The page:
Median income by race?

Trying to find where to look - B19001A_001 is the total for white individuals (I think). Not sure if that's where to start. I'm using a very crude split (White alone, all others classified as non-white) - I know it's not accurate -  but this is for a school assignment.

- A

Parents
• [For anyone who received an email with a previous response from me, please see this one instead. I hit "reply" prematurely before.]

Median incomes can be found in the set of tables starting with B19013. If you want mutually exclusive categories, then I'd recommend B19001H (which includes only people who identify as White and not Hispanic/Latino).

There's no corresponding table for everyone who identifies as Black/Indigenous/people of color. You could use the microdata (IPUMS-USA), but if you haven't worked with the raw data before, and/or need this data for areas with fewer than 100,000 people, and/or want to match the summary files, you can estimate this in a spreadsheet from the distribution of household incomes:

• Subtract each cell in B19001H from the corresponding cell in B19001. This will give you the distribution of household income for people who identify as BIPOC (considering all people who report Hispanic/Latino origin to be part of this category).
• Calculate the percentage of households in each income category, then calculate the cumulative percentage for each category (the share of people with an income at or below the upper limit of each category). So if 6% of households have an income under \$10,000, and 9% of households have an income between \$10,000 and \$14,999, we know that 15% of households have an income of \$14,999 or less.
• Find the income category that contains the median, then use a formula based on the upper limits and cumulative percentages of that category and the next-lowest one. (This just interpolates between those two "known" points on the income distribution, assuming a uniform distribution within categories.)

On that formula: it's easier to see this in an example than in a verbal description. I can't figure out a way to put a screenshot in this message, but it's in this presentation from a previous ACS Data Users conference. If that doesn't work, let me know and I can send it to you directly.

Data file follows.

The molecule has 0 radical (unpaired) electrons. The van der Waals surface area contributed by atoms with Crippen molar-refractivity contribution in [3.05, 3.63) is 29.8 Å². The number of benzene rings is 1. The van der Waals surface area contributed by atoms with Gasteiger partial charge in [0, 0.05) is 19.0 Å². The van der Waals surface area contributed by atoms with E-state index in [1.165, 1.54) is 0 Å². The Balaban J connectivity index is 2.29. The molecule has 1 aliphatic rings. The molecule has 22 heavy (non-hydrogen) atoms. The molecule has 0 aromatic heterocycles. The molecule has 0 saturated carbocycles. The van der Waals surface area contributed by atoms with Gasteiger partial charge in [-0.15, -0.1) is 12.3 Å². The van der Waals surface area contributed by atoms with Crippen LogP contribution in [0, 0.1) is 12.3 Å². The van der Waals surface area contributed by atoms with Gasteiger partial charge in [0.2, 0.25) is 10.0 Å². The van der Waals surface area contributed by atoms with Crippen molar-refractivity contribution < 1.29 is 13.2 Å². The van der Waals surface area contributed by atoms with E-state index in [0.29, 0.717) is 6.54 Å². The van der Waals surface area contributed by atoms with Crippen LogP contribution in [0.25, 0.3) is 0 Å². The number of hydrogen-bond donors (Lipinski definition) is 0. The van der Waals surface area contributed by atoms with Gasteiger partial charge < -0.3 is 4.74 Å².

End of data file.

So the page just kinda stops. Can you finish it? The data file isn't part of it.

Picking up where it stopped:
Good luck!

Reply
• [For anyone who received an email with a previous response from me, please see this one instead. I hit "reply" prematurely before.]

Median incomes can be found in the set of tables starting with B19013. If you want mutually exclusive categories, then I'd recommend B19001H (which includes only people who identify as White and not Hispanic/Latino).

There's no corresponding table for everyone who identifies as Black/Indigenous/people of color. You could use the microdata (IPUMS-USA), but if you haven't worked with the raw data before, and/or need this data for areas with fewer than 100,000 people, and/or want to match the summary files, you can estimate this in a spreadsheet from the distribution of household incomes:

• Subtract each cell in B19001H from the corresponding cell in B19001. This will give you the distribution of household income for people who identify as BIPOC (considering all people who report Hispanic/Latino origin to be part of this category).
• Calculate the percentage of households in each income category, then calculate the cumulative percentage for each category (the share of people with an income at or below the upper limit of each category). So if 6% of households have an income under \$10,000, and 9% of households have an income between \$10,000 and \$14,999, we know that 15% of households have an income of \$14,999 or less.
• Find the income category that contains the median, then use a formula based on the upper limits and cumulative percentages of that category and the next-lowest one. (This just interpolates between those two "known" points on the income distribution, assuming a uniform distribution within categories.)

On that formula: it's easier to see this in an example than in a verbal description. I can't figure out a way to put a screenshot in this message, but it's in this presentation from a previous ACS Data Users conference. If that doesn't work, let me know and I can send it to you directly.

Good luck!

Children
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